That’s not the only open letter Acting Secretary King...

  • On the day when America’s schooling woes have finally ceased—when all of its children are guaranteed equal access to qualified teachers, enriching curricula, secure facilities, and reliable pathways to higher education and the workforce—Bill de Blasio and Eva Moskowitz will have to find something new to fight about. Maybe their respective choices for the finest Ninja Turtle, or whether Led Zeppelin II rocks harder than Houses of the Holy. Until that distant time, they can keep up their reassuringly constant tit-for-tat over Success Academy’s place in the New York City education system. This week, de Blasio has found himself disinvited from Eva’s prom afterparty for insisting that the charter network sign a contract (and therefore accept some form of municipal oversight) to receive payment for its participation in the city’s universal pre-K initiative. Seeking over $700,000 in reimbursement monies, and evidently concerned with being micromanaged by its archenemy, Success Academy appealed to the state education commissioner. The commish swiftly ruled against them, surprising few. This beef perfectly illustrates the challenges of extending pre-K funds to charters, which Fordham chronicled extensively in our report last year. Normally, the barriers to participation include low funding levels or district monopolies
  • ...
Lisa Hansel

Last week, we encouraged state policy makers and educators to rethink what it takes to develop strong readers and the signals sent to schools by accountability measures. The bottom line: reading comprehension is a slow-growing plant, and the demand for rapid results on annual tests may be encouraging poor classroom practice—giving kids a sugar rush of test preparation, skills, and strategies when a well-rounded diet of knowledge and vocabulary is what’s really needed to grow good readers. Assessment and evaluation policy must ensure that these long-term investments in the building blocks of language growth are rewarded, not punished. Under the Every Student Succeeds Act (ESSA), states have the opportunity to do exactly that.

States also have the freedom to rethink teacher accountability. Because broad, general knowledge builds broad, general reading comprehension ability, school-wide accountability for reading makes far more sense than individual teacher accountability. Every school subject builds the knowledge base that contributes to a child’s reading comprehension ability (you need to know some science to make sense of a science text; history to make sense of a history text, etc.).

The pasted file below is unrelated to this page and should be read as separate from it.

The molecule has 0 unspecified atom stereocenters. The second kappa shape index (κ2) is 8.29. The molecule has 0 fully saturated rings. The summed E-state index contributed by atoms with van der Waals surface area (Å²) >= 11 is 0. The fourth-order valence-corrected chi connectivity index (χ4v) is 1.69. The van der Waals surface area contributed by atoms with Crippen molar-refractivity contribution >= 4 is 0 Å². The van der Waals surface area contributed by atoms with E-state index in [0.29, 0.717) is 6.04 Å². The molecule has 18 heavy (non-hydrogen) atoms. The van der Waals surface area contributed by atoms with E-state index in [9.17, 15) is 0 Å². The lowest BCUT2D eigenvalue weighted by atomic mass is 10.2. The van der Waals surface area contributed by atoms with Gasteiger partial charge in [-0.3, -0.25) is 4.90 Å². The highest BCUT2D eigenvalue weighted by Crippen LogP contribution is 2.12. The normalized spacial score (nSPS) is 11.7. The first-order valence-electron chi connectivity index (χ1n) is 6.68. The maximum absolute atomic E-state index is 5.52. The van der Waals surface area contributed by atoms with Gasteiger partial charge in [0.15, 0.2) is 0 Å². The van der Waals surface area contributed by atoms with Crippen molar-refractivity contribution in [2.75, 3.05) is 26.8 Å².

Take the comparatively simple task of teaching students to decode. At a minimum, it requires K–2 teachers. For...

On the campaign trail, Senator Ted Cruz reliably wins applause with a call to "repeal every word of Common Core." It's a promise he will be hard-pressed to keep should he find himself in the White House next January. Aside from the bizarre impracticality of that comment as phrased (which words shall we repeal first? "Phonics"? "Multiplication"? Or "Gettysburg Address"?), the endlessly debated, frequently pilloried standards are now a deeply entrenched feature of America's K–12 education landscape—love 'em or hate 'em.

Common Core has achieved "phenomenal success in statehouses across the country," notes Education Next. In a study published last month, the periodical found that "thirty-six states strengthened their proficiency standards between 2013 and 2015, while just five states weakened them." That's almost entirely a function of Common Core. 

Education Next began grading individual states’ standards in 1995, comparing the extent to which their state tests' definition of proficiency aligned with the gold-standard National Assessment of Educational Progress assessment (often referred to as "the nation's report card”). That year, six states received an A grade. As recently as four years ago, only Massachusetts earned that distinction. Today, nearly half of all states, including the District of Columbia, have earned A ratings....